Virginia High School League Executive Director Billy Haun unveiled three models for reopening high school activities in the state during a special-called Executive Committee meeting on Wednesday morning, giving member schools their first real glimpse at the potential landscape of high school sports amid the COVID-19 pandemic.
The Executive Committee will determine the course of high school sports later this month when it votes on the models on July 27. The committee also voted to delay the start of fall sports until that July 27 decision is made and to suspend the July-August dead period for 2020.
In all three proposed models, no high school football will take place in the fall, an outcome that Central Athletic Director Justin Broughman and Skyline AD Bill Cupp both said was expected.
The first of the three models Haun presented to the Executive Committee during Wednesday’s virtual meeting keeps all sports within their current seasons and would allow only activities that are deemed to pose low or moderate infection risks – golf and cross country in the case of fall sports – to be contested this fall. The high-risk sports – football, volleyball, cheer and field hockey – would not be played under that model.
Model 2 swaps the fall and spring seasons and would allow baseball, softball, soccer, track and field and tennis – all designated low or moderate risk – to compete this fall. Only one traditional spring sport, lacrosse, is designated high risk and would not be played under that model (none of the six public high schools in the Daily’s coverage area have lacrosse programs).
The third model leaves all sports within the seasons in which they’re currently aligned but delays all activities until December and adopts condensed seasons for all sports. In Model 3, Season 1 (winter) would run from Dec. 14 to Feb. 20 with games starting on Dec. 28, Season 2 (fall) would take place from Feb. 15 to May 1 with games starting on March 1 and Season 3 (spring) would run from April 12 to June 26 with games beginning April 26.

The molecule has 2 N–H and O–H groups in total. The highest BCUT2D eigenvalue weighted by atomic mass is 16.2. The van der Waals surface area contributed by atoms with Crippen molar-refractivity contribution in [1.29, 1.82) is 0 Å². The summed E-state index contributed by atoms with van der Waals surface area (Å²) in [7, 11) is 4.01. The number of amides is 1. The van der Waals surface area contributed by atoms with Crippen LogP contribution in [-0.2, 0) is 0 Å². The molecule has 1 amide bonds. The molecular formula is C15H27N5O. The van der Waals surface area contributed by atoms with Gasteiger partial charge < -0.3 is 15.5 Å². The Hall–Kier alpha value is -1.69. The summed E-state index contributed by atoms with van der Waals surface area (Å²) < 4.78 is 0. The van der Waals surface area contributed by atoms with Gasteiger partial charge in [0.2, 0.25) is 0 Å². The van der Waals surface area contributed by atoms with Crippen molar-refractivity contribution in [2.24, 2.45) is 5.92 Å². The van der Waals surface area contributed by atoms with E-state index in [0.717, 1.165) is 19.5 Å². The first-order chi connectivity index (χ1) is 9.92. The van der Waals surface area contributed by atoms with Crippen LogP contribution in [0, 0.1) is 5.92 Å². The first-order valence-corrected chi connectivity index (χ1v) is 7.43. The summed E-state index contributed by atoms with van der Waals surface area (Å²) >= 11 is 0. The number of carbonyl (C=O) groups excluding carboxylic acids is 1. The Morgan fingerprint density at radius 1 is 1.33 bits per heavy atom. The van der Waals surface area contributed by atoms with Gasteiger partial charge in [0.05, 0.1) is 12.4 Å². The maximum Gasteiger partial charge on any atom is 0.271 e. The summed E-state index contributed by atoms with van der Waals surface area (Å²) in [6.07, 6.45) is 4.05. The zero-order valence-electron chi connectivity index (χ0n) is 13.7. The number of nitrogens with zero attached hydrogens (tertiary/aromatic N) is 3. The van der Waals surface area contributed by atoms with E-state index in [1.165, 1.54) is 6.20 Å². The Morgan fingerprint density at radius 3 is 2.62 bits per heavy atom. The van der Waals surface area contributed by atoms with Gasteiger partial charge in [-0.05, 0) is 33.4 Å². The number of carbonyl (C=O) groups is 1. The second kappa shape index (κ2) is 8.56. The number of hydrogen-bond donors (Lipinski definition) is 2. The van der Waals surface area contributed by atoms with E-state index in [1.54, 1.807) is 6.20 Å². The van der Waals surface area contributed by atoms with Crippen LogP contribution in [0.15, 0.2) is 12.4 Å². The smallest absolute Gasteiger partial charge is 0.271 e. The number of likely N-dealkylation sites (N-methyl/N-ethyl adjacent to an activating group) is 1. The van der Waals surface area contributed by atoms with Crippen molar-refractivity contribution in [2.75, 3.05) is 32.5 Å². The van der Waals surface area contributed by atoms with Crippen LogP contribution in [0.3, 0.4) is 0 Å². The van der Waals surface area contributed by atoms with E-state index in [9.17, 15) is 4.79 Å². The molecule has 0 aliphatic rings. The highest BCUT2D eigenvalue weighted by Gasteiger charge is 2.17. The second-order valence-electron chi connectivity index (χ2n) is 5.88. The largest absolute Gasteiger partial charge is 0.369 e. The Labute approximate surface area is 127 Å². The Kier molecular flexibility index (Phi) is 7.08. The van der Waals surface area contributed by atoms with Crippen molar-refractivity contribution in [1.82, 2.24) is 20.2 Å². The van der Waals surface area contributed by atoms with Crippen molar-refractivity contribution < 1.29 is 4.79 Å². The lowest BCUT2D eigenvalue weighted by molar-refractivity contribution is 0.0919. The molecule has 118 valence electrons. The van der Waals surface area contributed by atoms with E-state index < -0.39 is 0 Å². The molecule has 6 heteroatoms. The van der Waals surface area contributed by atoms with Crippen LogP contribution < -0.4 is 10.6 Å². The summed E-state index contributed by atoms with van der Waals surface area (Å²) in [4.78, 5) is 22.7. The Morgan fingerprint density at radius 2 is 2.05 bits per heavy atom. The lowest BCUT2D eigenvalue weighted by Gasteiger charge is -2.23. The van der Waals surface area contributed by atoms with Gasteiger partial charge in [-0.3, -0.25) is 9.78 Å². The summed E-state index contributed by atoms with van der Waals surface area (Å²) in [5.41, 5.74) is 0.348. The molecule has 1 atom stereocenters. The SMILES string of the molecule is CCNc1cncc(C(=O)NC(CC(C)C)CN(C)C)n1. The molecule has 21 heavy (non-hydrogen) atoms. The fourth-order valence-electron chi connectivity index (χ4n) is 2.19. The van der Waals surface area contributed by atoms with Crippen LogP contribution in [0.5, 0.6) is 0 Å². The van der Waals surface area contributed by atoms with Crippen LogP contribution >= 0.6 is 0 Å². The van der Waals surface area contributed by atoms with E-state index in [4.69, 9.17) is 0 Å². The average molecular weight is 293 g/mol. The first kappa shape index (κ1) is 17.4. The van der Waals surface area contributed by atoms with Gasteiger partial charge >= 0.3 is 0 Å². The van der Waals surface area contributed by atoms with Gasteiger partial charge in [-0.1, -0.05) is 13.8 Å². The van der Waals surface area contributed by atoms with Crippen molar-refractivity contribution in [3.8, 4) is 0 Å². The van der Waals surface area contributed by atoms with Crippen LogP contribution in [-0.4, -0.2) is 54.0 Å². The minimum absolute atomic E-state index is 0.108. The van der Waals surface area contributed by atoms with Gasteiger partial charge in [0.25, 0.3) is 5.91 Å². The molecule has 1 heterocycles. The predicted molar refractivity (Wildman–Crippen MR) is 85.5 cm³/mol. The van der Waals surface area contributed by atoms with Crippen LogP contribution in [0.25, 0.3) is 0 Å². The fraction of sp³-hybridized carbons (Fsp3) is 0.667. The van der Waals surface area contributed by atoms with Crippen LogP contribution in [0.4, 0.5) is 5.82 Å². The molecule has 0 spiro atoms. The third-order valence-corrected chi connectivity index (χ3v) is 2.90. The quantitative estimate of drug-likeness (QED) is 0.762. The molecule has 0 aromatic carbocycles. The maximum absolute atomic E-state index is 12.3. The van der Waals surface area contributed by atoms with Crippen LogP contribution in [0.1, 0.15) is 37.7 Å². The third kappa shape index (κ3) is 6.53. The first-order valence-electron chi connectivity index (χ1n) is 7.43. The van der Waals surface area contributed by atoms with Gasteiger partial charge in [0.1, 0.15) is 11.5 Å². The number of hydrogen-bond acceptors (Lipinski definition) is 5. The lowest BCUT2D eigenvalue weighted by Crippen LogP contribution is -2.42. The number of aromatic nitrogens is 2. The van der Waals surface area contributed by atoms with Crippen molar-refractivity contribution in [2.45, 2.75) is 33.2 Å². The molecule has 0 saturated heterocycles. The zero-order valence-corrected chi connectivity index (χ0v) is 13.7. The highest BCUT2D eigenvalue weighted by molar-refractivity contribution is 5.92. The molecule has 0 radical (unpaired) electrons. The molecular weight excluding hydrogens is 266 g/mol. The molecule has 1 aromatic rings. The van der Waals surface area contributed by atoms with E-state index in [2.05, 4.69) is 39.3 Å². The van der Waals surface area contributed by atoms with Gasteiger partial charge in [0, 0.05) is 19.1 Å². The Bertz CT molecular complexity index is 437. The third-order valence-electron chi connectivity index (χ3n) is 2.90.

All academic activities are deemed low- or moderate-risk and could take place under any of the three models, which are built around the state’s current Phase 3 guidelines.
“We have to remember nothing is going to be normal,” Haun said at the end of his presentation. “The normal that we know (as) normal, we’re not gonna see that normal for four or five years, or maybe ever, I don’t know. But there’s a lot of things that have to happen to be back to normal.”
Model 3 seemed to garner the most support among Executive Committee members during Wednesday’s meeting. Though the model presents questions regarding scheduling – Haun noted that teams likely would be playing about 60% of a normal schedule under the condensed model – and what the playoff structure would look like, it’s the only option presented that delays the outright cancellation of certain sports and, as Haun noted, it affords schools the time to answer major questions they have in regard to their respective academic reopening plans without adding the burden of athletics on top of that.
Broughman, Cupp and Jason Barbe, Sherando’s student activities coordinator, all expressed some level of support for Model 3. Warren County AD Ed Dike, though he said he prefers Model 2, called Model 3 the “most politically correct” option.